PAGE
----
There is only one angle the media are interested in when covering tobacco and e-cigarette stories and it involves 'Big Tobacco', conspiracy theories and fear-mongering. A rare exception is the film below from the Economist, a magazine that has generally covered the vaping issue responsibly and honestly. It gives the facts about the so-called EVALI outbreak and the supposed 'epidemic' of underage e-cigarette use. It even discusses snus and the new, baseless panic about nicotine damaging the brain.

If you were unfortunate enough to watch the ITV programme, this may help rinse the taste out of your mouth.




Thursday, 6 February 2020

Hawaii to raise the smoking age to 100 - or is it?

When, last February, I commented on reports that Hawaii was considering raising the smoking age to 100 (yes, you read that right), I said it was the stuff of satire and was doubtful that it would happen.

But it has. And they included vape products for good measure...

HB 2540: This bill would progressively ban the sale of cigarettes and e-cigarettes by periodically raising the minimum age of purchase. The bill proposes raising the minimum age to purchase these products to 30 years of age by 2021, 40 years of age by 2022, 50 years of age by 2023, until finally 100 years of age by 2025. The bill passed out of the House Health Committee on Tuesday.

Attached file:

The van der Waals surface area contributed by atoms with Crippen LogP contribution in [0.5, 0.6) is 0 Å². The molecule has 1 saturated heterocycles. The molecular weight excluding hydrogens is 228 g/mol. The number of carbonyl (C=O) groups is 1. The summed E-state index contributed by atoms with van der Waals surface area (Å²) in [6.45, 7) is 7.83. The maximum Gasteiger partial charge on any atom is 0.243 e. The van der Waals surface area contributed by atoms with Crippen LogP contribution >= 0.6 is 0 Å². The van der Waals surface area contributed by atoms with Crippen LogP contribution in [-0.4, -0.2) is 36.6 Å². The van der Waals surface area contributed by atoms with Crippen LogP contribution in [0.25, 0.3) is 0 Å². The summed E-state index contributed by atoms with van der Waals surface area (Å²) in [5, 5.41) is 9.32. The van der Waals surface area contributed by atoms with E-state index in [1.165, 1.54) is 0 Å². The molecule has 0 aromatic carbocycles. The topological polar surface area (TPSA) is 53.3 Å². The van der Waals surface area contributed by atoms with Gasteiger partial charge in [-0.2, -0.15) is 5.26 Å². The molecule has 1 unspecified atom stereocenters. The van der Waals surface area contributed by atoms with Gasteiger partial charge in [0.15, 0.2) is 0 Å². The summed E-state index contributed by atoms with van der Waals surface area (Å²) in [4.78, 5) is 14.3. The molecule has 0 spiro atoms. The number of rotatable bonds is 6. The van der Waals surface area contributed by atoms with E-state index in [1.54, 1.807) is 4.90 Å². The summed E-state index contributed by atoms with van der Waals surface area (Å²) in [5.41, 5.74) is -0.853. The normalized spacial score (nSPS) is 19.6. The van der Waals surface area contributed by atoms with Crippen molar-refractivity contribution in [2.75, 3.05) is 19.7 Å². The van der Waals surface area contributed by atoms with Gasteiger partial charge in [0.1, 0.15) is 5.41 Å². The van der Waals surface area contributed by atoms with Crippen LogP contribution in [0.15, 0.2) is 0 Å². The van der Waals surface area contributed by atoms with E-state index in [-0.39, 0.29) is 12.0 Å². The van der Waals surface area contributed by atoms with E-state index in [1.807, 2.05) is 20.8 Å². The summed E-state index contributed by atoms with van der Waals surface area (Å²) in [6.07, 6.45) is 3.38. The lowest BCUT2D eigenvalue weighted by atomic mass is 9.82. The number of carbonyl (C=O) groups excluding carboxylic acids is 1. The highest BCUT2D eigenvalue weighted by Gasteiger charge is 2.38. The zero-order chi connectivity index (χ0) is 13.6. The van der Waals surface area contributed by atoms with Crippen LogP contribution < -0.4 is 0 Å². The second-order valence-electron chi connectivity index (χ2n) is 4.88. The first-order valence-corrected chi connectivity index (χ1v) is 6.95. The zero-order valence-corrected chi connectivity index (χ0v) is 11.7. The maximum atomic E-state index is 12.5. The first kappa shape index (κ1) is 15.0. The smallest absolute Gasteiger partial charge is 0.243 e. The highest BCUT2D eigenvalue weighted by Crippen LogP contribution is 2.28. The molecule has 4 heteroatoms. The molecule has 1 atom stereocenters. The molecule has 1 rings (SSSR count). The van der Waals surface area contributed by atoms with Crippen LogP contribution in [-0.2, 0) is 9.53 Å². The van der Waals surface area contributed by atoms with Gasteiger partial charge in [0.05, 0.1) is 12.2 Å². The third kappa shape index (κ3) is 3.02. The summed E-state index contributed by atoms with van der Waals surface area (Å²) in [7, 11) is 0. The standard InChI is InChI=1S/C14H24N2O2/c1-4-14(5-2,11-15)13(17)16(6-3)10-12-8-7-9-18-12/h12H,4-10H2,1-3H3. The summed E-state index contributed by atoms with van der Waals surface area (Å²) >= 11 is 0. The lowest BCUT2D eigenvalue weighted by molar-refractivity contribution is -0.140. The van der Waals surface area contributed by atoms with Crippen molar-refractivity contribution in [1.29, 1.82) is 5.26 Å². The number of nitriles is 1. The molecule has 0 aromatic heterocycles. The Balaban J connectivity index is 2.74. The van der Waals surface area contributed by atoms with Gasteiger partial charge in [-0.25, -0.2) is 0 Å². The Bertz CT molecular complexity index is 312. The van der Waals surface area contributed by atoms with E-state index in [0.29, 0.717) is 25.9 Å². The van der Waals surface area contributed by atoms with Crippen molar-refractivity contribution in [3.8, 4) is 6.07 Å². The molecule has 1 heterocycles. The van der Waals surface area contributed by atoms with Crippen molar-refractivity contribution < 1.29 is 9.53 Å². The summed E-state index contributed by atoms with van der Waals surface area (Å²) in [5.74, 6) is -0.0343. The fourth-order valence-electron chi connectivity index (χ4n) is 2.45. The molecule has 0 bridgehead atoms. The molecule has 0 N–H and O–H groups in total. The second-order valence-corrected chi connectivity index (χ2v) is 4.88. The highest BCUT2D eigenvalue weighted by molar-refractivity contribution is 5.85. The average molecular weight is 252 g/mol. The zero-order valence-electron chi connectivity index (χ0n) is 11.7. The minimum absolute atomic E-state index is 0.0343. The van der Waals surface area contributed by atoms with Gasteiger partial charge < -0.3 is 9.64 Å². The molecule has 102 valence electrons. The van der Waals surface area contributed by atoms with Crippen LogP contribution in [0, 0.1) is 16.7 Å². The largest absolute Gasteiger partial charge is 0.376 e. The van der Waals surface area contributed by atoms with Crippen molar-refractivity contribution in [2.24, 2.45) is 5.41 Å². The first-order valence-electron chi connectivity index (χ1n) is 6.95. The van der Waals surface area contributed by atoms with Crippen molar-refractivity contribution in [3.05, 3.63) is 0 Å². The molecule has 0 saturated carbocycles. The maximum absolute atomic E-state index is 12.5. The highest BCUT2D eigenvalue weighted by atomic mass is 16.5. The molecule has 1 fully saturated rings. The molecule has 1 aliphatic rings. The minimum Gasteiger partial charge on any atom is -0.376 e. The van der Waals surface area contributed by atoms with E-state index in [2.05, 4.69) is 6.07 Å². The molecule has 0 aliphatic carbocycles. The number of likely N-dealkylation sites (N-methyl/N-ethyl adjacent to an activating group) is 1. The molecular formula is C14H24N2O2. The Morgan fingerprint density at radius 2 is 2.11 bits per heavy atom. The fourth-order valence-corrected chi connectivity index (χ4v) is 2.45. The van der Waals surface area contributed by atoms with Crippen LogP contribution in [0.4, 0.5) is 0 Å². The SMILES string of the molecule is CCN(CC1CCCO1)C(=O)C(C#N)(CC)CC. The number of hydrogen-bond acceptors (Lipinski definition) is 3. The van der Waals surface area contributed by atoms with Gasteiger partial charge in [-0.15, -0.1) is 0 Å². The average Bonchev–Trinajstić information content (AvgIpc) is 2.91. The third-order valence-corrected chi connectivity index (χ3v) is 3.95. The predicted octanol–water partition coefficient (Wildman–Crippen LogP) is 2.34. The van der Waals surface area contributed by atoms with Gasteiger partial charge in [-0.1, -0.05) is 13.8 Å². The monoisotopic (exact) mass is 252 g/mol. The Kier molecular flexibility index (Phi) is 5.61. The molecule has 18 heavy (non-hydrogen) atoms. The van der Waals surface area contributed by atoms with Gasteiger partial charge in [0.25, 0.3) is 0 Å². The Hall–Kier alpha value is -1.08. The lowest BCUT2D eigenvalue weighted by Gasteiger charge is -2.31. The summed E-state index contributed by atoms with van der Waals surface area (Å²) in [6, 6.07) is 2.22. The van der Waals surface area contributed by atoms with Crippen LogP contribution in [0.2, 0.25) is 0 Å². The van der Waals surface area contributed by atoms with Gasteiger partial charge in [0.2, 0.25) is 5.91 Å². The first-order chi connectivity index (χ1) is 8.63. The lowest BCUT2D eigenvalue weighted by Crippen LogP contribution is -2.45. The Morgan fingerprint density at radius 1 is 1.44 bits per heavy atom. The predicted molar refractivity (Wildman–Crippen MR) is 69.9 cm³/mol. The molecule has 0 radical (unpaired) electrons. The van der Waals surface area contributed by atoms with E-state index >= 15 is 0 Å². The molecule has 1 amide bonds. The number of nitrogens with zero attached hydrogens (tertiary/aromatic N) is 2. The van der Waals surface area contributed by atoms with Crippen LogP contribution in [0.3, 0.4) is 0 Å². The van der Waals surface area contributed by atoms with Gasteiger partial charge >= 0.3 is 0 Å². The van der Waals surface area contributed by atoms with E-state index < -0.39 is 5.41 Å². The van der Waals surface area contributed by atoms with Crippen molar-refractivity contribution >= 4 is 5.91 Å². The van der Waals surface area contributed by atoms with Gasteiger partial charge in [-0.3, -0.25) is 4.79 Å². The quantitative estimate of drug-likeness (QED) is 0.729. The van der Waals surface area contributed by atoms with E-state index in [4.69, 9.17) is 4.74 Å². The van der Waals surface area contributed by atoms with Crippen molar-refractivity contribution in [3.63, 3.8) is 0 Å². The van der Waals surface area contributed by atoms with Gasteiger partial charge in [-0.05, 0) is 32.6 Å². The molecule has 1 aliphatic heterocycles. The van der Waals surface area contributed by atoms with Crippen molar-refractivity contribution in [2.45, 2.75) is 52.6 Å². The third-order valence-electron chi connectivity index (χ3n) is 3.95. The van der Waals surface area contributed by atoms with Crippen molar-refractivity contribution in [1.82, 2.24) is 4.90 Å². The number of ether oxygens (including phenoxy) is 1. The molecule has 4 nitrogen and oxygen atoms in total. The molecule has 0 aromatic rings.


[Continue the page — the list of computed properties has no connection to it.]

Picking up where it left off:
Last month was the centenary of the start of alcohol prohibition. It looks like Americans are ready to do it all over again.

UPDATE

Thanks to Jukka on Twitter for bringing this to my attention. It seems that the bill was amended to remove the gradual age progression. It’s not entirely clear what was voted through in the end, but it looks like Hawaii has stopped short of full prohibitionist insanity for the time being.

As you were.

Wednesday, 5 February 2020

Alcohol is new tobacco for the WHO

It is now seventeen years since the World Health Organisation adopted the Framework Convention on Tobacco Control dedicating to denormalising and ultimately eradicating tobacco use around the world. It was the WHO's first treaty and, despite the earnest claims of those who insisted that there was no slippery slope, it was never going to be the last.

The WHO is currently sharpening its knives for a global war on alcohol, as this recent document makes clear...